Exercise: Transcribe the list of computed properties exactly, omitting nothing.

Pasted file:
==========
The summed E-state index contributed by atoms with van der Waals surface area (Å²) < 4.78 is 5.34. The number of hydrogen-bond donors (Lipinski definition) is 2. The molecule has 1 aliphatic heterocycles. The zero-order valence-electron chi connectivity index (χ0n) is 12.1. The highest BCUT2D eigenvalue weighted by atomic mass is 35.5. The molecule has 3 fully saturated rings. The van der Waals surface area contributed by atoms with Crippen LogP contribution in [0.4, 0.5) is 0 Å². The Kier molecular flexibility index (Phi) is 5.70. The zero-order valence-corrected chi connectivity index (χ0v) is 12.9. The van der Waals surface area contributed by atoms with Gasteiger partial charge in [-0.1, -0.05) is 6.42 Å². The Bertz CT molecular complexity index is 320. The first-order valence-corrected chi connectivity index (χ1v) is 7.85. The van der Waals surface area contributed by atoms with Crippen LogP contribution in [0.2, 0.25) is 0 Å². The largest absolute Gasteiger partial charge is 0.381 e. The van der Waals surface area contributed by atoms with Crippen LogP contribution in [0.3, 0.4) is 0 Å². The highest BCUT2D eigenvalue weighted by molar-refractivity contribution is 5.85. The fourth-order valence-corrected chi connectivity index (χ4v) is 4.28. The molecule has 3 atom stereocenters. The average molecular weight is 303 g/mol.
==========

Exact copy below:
The summed E-state index contributed by atoms with van der Waals surface area (Å²) < 4.78 is 5.34. The number of hydrogen-bond donors (Lipinski definition) is 2. The molecule has 1 aliphatic heterocycles. The zero-order valence-electron chi connectivity index (χ0n) is 12.1. The highest BCUT2D eigenvalue weighted by atomic mass is 35.5. The molecule has 3 fully saturated rings. The van der Waals surface area contributed by atoms with Crippen LogP contribution in [0.4, 0.5) is 0 Å². The Kier molecular flexibility index (Phi) is 5.70. The zero-order valence-corrected chi connectivity index (χ0v) is 12.9. The van der Waals surface area contributed by atoms with Gasteiger partial charge in [-0.1, -0.05) is 6.42 Å². The Bertz CT molecular complexity index is 320. The first-order valence-corrected chi connectivity index (χ1v) is 7.85. The van der Waals surface area contributed by atoms with Crippen LogP contribution in [0.2, 0.25) is 0 Å². The largest absolute Gasteiger partial charge is 0.381 e. The van der Waals surface area contributed by atoms with Crippen LogP contribution in [0.3, 0.4) is 0 Å². The highest BCUT2D eigenvalue weighted by molar-refractivity contribution is 5.85. The fourth-order valence-corrected chi connectivity index (χ4v) is 4.28. The molecule has 3 atom stereocenters. The average molecular weight is 303 g/mol.